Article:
Encores! 1776 Kicks Off Performances Tonight
New York was center stage for the American revolution as British forces fought relentlessly to keep America under its control as the colonies fought for independence. Spoiler Alert; We gain independence. Nonetheless, the roles have reversed some 200 plus years later and the American revolution is storming the stage in New York City. While you’ve definitely heard about the newest revolutionary musical Hamilton, one show started it all decades ago just years before America turned 200 and is returning to New York tonight. Today, Luner on Theatre brings you the exciting news that the Encores! production of 1776 officially kicks off performances tonight!
New York City Center’s Encores! continues their 2016 season tonight with performances of 1776 kicking off! The show runs March 30th through April 3rd for seven performances only. Performance times vary with Wednesday and Thursday beginning at 7:30 PM while Friday, Saturday and Sunday’s begin at 8:00 PM with a 2:00 PM matinée on Saturday and Sunday as well. The production made headlines when it announced it would be cast with a new conception, casting non-white actors as well, which is usually not done for 1776. The production, inspired be Hamilton’s diversity and success in rethinking history, has decided to cast an array of ethnicities into the show. The production is directed by Garry Hynes (Pictured Right) featuring choreography by Chris Bailey. Ben Whiteley is musical director for the production.
Encores! takes a nontraditional route to casting 1776 this season diversifying the production with leading characters and an ensemble that is completely multi-ethic. Leading the production is John Behlmann as Thomas Jefferson, Nikki Renée Daniels as Martha Jefferson, André De Shields as Stephen Hopkins, Santino Fontana (Pictured Left) as John Adams, Alexander Gemignani as Edward Rutledge, John Larroquette as Benjamin Franklin, Christiane Noll as Abigail Adams, Bryce Pinkham as John Dickinson and Jubilant Sykes as Richard Henry Lee. The ensemble for the production includes Terence Archie, Larry Bull, Macintyre Dixon, John Hickok, John Hillner, Kevin Ligon, John-Michael Lyles, Laird Mackintosh, Michael McCormick, Michael Medeiros, Wayne Pretlow, Tom Alan Robbins, Robert Sella, Ric Stoneback, Vishal Vaidya, Nicholas Ward and Jacob Keith Watson.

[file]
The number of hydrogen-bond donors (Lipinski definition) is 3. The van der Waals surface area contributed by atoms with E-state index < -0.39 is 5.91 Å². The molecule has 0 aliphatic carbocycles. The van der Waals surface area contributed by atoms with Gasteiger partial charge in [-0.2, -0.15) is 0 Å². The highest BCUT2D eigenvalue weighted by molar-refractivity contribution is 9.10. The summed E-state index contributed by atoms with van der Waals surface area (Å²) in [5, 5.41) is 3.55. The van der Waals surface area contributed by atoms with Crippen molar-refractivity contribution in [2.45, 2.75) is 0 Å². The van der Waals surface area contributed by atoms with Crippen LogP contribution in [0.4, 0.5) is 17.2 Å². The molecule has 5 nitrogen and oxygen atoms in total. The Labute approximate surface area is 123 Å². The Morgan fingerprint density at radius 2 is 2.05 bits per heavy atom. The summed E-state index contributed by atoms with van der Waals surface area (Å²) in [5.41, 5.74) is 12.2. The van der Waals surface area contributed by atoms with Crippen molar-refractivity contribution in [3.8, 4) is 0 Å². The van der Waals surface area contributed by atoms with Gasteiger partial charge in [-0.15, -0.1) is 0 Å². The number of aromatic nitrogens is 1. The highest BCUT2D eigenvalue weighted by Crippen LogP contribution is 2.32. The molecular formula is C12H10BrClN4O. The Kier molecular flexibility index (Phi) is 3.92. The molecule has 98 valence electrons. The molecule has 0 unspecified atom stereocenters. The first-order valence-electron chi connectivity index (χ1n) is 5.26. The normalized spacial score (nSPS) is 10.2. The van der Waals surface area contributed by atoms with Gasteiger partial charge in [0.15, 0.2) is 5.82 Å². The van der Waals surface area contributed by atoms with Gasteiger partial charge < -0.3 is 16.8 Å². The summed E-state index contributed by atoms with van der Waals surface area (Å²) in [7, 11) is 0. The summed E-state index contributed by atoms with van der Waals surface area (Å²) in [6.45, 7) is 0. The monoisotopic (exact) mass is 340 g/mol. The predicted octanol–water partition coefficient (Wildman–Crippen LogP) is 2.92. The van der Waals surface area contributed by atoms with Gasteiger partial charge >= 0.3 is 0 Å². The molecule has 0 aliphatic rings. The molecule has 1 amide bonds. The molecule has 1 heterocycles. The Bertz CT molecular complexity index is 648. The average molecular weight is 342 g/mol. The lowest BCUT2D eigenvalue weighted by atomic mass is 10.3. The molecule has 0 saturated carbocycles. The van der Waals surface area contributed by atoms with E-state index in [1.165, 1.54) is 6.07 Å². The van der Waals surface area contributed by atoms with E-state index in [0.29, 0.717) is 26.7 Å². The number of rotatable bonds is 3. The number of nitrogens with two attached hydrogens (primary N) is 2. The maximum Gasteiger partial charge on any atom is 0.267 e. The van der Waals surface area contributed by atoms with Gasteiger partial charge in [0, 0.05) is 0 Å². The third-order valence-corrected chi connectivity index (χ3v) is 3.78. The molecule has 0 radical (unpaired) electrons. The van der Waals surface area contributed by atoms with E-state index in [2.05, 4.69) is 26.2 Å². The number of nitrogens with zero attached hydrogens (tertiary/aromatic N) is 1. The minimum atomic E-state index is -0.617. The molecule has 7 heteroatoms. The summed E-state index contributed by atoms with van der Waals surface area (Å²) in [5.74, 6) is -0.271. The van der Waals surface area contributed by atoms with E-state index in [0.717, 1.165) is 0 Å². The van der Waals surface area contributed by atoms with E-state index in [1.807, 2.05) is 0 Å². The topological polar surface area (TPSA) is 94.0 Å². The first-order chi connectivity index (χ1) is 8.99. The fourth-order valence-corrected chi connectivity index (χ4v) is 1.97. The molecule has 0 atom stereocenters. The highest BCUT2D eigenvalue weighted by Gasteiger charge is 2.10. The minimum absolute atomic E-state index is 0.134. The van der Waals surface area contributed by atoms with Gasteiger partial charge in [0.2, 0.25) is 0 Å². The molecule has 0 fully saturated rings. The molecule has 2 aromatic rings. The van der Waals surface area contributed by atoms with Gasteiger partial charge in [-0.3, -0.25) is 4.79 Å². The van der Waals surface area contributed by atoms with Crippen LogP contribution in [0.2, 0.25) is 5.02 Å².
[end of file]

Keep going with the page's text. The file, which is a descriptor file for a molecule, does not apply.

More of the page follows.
Hynes spoke to Playbill about the decision to make a major casting change that had never been done with the piece before saying;
“I don’t think you can do a musical or any other piece of theatre now and simply have an all-white company of actors simply because they were all white 400 years ago. We are performing in the present, and the present doesn’t look remotely like a bunch of white people. Therefore, I think theatre is at the point where it has become impossible not to take this into account—and rightly so.”
Encores! artistic director Jack Viertel echoed the call, speaking to Playbill as well, to change the production’s conception saying;
“To do justice to the first, it only seemed logical to celebrate one of the things that has finally taken Broadway by storm, thanks in great part to Hamilton—making the event on stage as diverse as the America we live in.”
1776 was first performed on Broadway in March 1969 at the 46th Street Theater, now renamed The Richard Rodgers, and ironically home to Broadway’s newest revolution, Hamilton. During it’s three-year run on Broadway, the show moved from theater to theater beginning at the 46th Street before moving to the St. James in 1970 and to the Majestic in 1971. Over the course of those three years, it played 1,217 performances. The show was most recently revived on Broadway by Roundabout Theatre Company in 1997. The show ran for 333 performances and 34 previews at The Criterion Center, which use to sit on the land most recently used by Toys R Us in Times Square.
Luner Lowdown: Encores! couldn’t have possibly made a better choice to include 1776 as a part of their season as another revolutionary show, Hamilton, takes Broadway by storm re-imagining how we tell our history. The choice as well to cast a diverse cast of characters, as opposed to the traditionally all-white, is an excellent echo to tell the story of America then through America now. Also, I would expect big audiences for this mounting of the show as Hamilton has managed to get more young theatre goers interested in American history than ever before. 1776 would not only be a fantastic additional piece of history for them to understand but an excellent theatrical production for them to know as a theatre goer as well.
Luner on Theatre will keep you updated on any Encores! news from New York City Center! We hope to bring you a first look at this production, with a sneak peek below! (Thanks City Center for Sharing!) As mentioned above, 1776 marks the halfway point of the 2016 season which is still set to include Do I Hear A Waltz?